We also have extended our work to malignant stem cells. These cells represent a biologically distinct subpopulation of myeloid leukemia cells, which display reduced cell cycle activity and increased resistance to therapeutic challenge. In order to better understand key biological properties and underlying regulatory mechanisms of leukemia stem cells (LSCs), we identified CRGs specific to LSCs. Using both a primary mouse model and human leukemia specimens, our findings show that CRGs are comprised of genes previously undescribed in leukemia pathogenesis that control multiple pathways modulating LSC biology. In addition, we demonstrate that the CRG expression profile can be used as a drug discovery tool to facilitate the identification of compounds that selectively target the LSC population. We conclude that CRG-based analyses provide a powerful means to characterize the basic biology of LSCs as well as to identify improved methods for therapeutic targeting (Ashton et al., 2012).

laurelThe cholesterol exporter function of the ABCA1 gene, a down-regulated CRG, has tumor suppressor activity. The ABCA1 protein mediates the transfer of cellular cholesterol across the plasma membrane to apolipoprotein A-I. Loss-of-function mutations in the ABCA1 gene induce Tangier disease and familial hypoalphalipoproteinemia, both cardio-vascular conditions characterized by abnormally low levels of serum cholesterol, increased cholesterol in macrophages and subsequent formation of vascular plaque. Increased intra-cellular cholesterol levels are also frequently found in cancer cells. We have demonstrated anti-cancer activity of ABCA1 efflux function, which is compromised following inhibition of ABCA1 gene expression by oncogenic mutations or cancer-specific ABCA1 loss-of-function mutations. In concert with elevated cholesterol synthesis found in cancer cells, ABCA1 deficiency allows for increased mitochondrial cholesterol, inhibits release of mitochondrial cell death-promoting molecules and thus facilitates cancer cell survival, overall suggesting that elevated mitochondrial cholesterol is essential to the cancer phenotype (Smith and Land, 2012).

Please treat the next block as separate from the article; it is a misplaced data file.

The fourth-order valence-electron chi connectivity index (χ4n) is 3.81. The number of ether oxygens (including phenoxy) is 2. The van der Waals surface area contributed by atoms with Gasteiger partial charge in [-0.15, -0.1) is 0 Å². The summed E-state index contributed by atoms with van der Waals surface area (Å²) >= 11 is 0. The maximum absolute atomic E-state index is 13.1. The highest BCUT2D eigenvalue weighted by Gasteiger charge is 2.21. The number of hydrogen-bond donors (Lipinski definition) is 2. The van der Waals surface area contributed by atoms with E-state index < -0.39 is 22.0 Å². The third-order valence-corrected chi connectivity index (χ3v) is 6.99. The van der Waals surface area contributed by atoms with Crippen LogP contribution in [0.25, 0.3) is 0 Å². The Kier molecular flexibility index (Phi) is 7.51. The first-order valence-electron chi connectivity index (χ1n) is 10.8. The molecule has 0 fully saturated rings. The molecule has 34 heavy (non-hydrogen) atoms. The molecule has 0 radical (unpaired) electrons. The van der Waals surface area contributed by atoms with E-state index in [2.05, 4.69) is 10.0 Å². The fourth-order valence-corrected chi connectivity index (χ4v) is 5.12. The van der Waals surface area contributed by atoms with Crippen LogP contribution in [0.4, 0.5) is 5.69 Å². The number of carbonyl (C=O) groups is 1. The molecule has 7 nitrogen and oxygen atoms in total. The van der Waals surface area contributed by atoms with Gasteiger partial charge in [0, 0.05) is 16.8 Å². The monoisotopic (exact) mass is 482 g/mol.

Mutations in p53 and RAS potently cooperate in oncogenic transformation and correspondingly these genetic alterations frequently coexist in pancreatic ductal adenocarcinoma (PDA) and other human cancers. As described above, CRGs are downstream mediators of tumorigenesis. Recently we have shown that the synergistically activated gene Plac8 is critical for pancreatic cancer growth. Silencing of Plac8 in cell lines suppresses tumor formation by blocking autophagy, a process essential for maintaining metabolic homeostasis in PDA, and genetic inactivation in an engineered mouse model inhibits PDA progression. We show that Plac8 is a critical regulator of the autophagic machinery that localizes to the lysosomal compartment and facilitates lysosome-autophagosome fusion. Plac8 thus provides a mechanistic link between primary oncogenic mutations and the induction of autophagy, a central mechanism of metabolic reprogramming, during PDA progression. Autophagy is a multistep recycling process critical to growth and survival of advanced cancers including pancreatic cancer. Notably, Plac8 deficiency, though well tolerated by normal tissues, significantly impedes tumor growth, offering the disruption of autophagosome-lysosome fusion as a potential therapeutic window (Kinsey et al., 2014).